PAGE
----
English, Department of



Margaret Wolfit

Date of this Version


Document Type



The George Eliot Review 23 (1992)


Published by The George Eliot Review Online https://GeorgeEliotReview.org


When Mary Ann Evans was seven years old, her elder sister Chrissie was lent a copy of Waverley. Unfortunately, the book had to be returned before Mary Ann had finished reading it: this distressed her greatly, and she began to write out the story herself.

Maggie Tulliver, in The Mill on the Floss, says of Scott's novel The Pirate,

'Oh, I began it once. I read to where Minna is walking with Cleveland and I could never get to read the rest. I went on with it in my own head, and I made several endings - but they were all unhappy….'

In the summer of 1871, at the time of Scott's centenary, Marian (as she now called herself) wrote to Alexander Main that she worshipped Scott, tracing her first reading back to when she was seven years old and saying how she had read Scott to her father, thus comforting his last years. She added 'No other writer would serve as a substitute for Scott and my life at that time would have been much more difficult without him. It is a personal grief - a heart wound to me when I hear a depreciating or slighting word about Scott'.2 It is clear that he was the writer who first fired her imagination as a child and remained, indeed, an inspiration and influence throughout her life.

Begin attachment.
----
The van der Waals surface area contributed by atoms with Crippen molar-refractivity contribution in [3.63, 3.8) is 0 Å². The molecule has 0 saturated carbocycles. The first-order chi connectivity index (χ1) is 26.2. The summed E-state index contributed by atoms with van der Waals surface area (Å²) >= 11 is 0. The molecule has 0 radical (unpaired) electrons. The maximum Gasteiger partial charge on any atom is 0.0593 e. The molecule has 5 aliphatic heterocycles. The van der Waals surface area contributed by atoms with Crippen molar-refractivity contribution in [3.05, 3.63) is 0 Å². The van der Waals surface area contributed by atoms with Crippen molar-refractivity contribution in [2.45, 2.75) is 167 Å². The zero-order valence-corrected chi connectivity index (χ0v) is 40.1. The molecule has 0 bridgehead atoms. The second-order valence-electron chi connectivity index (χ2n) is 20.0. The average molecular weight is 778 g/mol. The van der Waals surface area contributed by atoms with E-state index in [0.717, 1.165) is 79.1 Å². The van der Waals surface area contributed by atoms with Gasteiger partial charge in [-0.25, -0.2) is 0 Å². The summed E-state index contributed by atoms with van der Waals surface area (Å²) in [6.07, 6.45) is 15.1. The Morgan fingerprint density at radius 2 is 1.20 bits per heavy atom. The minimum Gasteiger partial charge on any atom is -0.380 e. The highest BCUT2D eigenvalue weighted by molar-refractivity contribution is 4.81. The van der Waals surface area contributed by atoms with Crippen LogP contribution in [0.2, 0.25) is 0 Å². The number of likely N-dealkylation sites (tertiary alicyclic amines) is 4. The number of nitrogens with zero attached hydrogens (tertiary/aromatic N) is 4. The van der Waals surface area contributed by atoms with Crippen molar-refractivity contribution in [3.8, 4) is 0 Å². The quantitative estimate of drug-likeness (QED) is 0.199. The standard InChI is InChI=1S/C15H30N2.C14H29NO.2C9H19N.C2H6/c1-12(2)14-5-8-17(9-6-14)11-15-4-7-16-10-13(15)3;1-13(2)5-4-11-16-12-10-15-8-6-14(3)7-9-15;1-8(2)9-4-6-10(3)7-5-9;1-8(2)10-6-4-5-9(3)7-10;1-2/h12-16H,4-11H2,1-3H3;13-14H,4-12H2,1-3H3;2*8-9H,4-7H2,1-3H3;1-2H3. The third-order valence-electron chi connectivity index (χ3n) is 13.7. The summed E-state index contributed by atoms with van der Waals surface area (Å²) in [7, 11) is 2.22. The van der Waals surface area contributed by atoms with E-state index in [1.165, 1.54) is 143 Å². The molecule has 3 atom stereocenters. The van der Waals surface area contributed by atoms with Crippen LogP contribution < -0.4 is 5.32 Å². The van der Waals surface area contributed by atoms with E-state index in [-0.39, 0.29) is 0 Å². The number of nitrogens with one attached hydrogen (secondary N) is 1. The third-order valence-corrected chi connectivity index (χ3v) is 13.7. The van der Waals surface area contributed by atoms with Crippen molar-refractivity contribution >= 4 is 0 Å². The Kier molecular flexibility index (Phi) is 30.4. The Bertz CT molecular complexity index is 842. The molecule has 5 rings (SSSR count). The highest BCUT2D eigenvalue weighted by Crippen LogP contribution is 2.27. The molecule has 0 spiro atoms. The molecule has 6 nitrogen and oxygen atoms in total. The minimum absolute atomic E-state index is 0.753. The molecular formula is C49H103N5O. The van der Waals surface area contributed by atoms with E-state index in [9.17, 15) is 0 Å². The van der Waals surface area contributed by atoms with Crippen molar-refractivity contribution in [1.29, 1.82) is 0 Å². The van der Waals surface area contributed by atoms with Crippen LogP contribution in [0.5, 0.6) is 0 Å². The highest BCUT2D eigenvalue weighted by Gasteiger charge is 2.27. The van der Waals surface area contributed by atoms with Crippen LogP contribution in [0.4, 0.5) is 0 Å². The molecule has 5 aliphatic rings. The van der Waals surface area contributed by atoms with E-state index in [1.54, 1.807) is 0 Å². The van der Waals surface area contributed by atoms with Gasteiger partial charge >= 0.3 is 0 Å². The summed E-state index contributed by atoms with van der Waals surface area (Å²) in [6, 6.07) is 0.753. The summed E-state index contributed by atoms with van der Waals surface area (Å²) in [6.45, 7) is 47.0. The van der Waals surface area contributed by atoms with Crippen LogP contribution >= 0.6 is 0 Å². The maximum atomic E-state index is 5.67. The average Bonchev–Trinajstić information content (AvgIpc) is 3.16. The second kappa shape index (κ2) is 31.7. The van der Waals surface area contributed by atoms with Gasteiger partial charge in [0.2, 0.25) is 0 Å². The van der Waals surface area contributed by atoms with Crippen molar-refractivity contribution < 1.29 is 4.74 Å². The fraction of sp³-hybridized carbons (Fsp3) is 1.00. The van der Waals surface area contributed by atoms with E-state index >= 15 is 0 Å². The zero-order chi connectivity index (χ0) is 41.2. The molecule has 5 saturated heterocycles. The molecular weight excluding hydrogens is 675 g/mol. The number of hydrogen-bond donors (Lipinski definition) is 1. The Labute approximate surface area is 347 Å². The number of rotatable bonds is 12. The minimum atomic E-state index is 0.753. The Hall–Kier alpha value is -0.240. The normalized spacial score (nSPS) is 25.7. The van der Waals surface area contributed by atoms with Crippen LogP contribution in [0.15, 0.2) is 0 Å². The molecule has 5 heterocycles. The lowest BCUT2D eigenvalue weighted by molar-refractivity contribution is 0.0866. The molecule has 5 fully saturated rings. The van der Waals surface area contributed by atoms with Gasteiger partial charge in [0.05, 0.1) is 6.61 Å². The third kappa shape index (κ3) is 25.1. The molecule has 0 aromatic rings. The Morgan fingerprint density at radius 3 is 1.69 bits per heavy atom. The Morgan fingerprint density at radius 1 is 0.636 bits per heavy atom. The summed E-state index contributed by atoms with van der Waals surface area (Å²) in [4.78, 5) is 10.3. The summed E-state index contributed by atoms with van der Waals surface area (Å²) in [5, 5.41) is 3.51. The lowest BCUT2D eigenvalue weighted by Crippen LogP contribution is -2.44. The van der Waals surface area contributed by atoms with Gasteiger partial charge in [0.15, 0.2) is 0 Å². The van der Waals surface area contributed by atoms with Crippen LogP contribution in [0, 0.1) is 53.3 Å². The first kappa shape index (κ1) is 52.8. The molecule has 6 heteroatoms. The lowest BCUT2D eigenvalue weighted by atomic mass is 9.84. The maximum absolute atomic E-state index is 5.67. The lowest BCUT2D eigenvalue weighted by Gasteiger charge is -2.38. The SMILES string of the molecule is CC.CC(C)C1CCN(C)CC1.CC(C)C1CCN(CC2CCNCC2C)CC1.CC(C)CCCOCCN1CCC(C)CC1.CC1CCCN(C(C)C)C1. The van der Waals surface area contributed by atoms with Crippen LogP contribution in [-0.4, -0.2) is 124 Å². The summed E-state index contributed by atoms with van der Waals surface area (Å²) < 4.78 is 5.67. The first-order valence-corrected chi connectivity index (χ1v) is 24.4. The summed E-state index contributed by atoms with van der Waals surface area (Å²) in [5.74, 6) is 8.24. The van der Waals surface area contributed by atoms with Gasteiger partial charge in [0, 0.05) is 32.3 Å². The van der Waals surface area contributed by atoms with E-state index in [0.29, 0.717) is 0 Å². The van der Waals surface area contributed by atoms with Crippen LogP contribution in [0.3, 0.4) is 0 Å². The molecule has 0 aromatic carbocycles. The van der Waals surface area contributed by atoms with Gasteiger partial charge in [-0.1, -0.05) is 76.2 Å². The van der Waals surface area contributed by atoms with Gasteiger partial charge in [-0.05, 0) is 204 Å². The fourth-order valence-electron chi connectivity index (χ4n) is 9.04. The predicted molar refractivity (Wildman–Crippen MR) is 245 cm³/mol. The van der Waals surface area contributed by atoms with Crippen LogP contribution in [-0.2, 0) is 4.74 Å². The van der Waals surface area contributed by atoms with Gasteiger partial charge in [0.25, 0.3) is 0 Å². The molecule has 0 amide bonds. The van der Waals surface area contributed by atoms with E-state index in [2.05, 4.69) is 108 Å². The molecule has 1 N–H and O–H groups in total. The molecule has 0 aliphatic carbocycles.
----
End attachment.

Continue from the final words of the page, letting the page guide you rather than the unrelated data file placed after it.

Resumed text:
During her first year at the Misses Franklin's school in Coventry (she was then thirteen) Mary Ann read Bulwer Lytton's Devereux and probably much of Scott, who was writing until his death in 1832. Later, in her early twenties, she wrote rather pompously to her friend and early mentor, Maria Lewis, about Scott's life as depicted by his biographer Lockhart that 'all biography is interesting and instructive. Sir Walter Scott himself is the best commentary on the effect of romances and novels. He sacrificed almost his integrity for the sake of acting out the character of the Scotch Laird, which he had so often depicted'.

She became more radical when she moved to Coventry with her father and met Charles and Cara Bray. Their influence brought about a marked change in her ideas: at one point they took her to visit the Waverley country, while among the interesting people she met at their home was James Simpson, an old friend of Scott's and a champion of free elementary education. Scott's father had been a 'high and dry' Calvinist, but his son 'early put behind him Calvinism and all that it implied, he disliked the intense preoccupation of a man with his own soul which imported evangelicalism from England and detested the new industrialism'.